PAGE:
DISCLAIMER: Of all the articles I've posted on this blog, this has been the most controversial. It's been picked up by a few libertarian sites and, as you can see, I've had a few robust exchanges with indignant libertarians in the combox.
I don't really enjoy this kind of confrontation at all. The purpose of this blog is not to upset people with whom I disagree. Although I won't shrink from proclaiming my beliefs and denouncing blatant evils, such as abortion and euthanasia, I do want to avoid acrimony as much as I can. Given that, I would probably delete this post if there weren't so many comments on it. I don't like deleting comments.
Therefore, I'll keep it up, but I withdraw the sentiments in it. It was a pretty silly argument anyway. I am no libertarian and I do believe that libertarianism is incompatible with the social teaching of the Catholic Church, but there are many Catholics I respect who consider themselves libertarians or something close to it. As for non-Catholic libertarians, I try to respect them as I try to respect all people, and I regret that my words were so strident. Peace to you all.
Of all social philosophies, libertarianism is the one towards which I feel most hostility. I feel a certain tenderness for all the others. I think that liberals, conservatives, cynics, nationalists, communists, feminists, progressives, environmentalists-- and pretty much any other school of social thought you care to mention-- have something valuable to say. Libertarians, too, have something valuable to say-- but nothing interesting, and nothing noble-- not even misguidedly noble.
Why do I say this?
Because I think one of the great things about political and social opinions is that they are disinterested. Anyone who has a vision of what society should be, an ideal of human flourishing or human virtue-- or even someone who is partisan for a particular cause, be it proper punctuation or liberation for the left-handed or the preservation of historical houses-- is a man (or woman) who cares for something outside themselves. An Englishman who passionately believes in the monarchy, or who passionately believes that the monarchy should be abolished, cares about something that will have little effect on him either way.
One of the common arguments made against evangelistic atheists is "What difference does it make to you if people choose to believe a delusion?". But I don't like this argument myself. I think the atheist is gravely mistaken; but I don't at all blame him for trying to convince me that I am gravely mistaken (although hopefully not in the shrill, angry manner of the New Atheist). In fact, I think he is right to do so.
I like the theory that the etymology of "idiot" is from an ancient Greek word meaning "private person"-- the ancient Greeks believing that a man who was entirely devoted to his private interests, and who showed no interest in public affairs, was a contemptible fellow. Whether that is a folk etymology, or overstated, I don't know. But if it is a myth, it is a very expressive myth.
The libertarian has no vision of a good society, no ideal of the human good. He simply has a principle-- and a crude, simplistic one at that. What could be less inspiring, less interesting?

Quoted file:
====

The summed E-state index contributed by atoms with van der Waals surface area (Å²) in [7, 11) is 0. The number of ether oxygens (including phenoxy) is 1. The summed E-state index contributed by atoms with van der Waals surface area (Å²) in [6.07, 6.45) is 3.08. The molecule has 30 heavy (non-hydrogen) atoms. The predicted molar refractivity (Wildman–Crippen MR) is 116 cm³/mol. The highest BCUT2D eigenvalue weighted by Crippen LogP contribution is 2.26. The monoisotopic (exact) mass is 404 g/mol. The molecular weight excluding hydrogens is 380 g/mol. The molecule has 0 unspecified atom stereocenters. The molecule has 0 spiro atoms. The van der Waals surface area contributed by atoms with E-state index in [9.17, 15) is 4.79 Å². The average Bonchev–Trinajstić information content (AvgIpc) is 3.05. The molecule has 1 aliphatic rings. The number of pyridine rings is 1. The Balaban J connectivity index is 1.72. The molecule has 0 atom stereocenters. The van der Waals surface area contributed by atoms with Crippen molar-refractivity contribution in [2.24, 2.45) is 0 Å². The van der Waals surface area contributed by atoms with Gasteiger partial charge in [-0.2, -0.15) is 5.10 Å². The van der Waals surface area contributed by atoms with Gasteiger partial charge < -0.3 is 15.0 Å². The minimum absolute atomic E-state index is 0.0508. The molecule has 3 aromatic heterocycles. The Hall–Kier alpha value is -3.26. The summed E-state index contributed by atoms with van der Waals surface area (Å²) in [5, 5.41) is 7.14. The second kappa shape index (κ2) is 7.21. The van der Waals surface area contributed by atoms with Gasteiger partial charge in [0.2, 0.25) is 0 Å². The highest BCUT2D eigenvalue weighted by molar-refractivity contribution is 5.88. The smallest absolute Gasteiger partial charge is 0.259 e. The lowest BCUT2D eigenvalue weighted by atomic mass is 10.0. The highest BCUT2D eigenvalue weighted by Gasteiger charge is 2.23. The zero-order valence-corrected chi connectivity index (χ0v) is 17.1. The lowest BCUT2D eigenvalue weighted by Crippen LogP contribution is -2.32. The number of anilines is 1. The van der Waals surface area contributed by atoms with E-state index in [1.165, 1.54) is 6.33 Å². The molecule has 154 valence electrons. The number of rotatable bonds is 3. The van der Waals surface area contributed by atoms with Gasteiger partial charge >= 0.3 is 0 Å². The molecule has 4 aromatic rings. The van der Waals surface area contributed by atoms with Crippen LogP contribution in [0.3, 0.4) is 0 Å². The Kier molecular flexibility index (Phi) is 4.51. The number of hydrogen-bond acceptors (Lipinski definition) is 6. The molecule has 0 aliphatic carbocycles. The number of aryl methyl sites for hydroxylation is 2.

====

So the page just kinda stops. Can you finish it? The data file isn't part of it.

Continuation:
I can already hear the reply of the libertarian. He is preparing to emit a heavy, weary sigh, and to explain in slow tones-- making it clear how tiresome he finds it to have to spell this out again and again-- that he is not lacking in public spirit, or hostile to community or national or family bonds, or opposed to social causes in themselves. He is simply believes that all these things should be voluntary, that there should be no hint of coercion in such matters. A schoolchild should not have to learn Irish by law. A man's taxes should not go to supporting causes or institutions with which he disagrees. In fact (the libertarian assures us) we needn't worry that, without the glue of coercion, people would drift away from each other into some miserable, private, self-centred existence. He might even say that his faith in humanity makes him believe that social and national and community bonds would be stronger if all compulsion was removed. A libertarian may be just as much a patriot or a monarchist or a traditionalist or a communitarian as anybody else; he simply refuses to countenance coercion as a means to pursue any of these philosophies.
That may be so; I seriously doubt it, but it may be so.
But what I don't like about the libertarian is that, as a matter of fact, he chooses to emphasise non-coercion over anything else. This is his rallying cry. This is the cause for which he chooses to raise his voice, the principle he cherishes to the extent that he identifies himself as a libertarian. I am not convinced by his protestations that he may have as positive and specific a vision of the good society as anybody else. If he had one-- and if he really cared about it-- he would surely put as much (and more) energy and eloquence into broadcasting that as he would into propagating his anti-social, misanthropic, depressing creed of "live and let live". For where your treasure is, there your heart will be also.
I prefer every crank, revolutionary, counter-revolutionary, bigot, utopian, doomsayer and fanatic to the man whose most passionate belief is-- to use the words of Clint Eastwood, that noted libertarian-- that everyone should just leave everyone else the heck alone.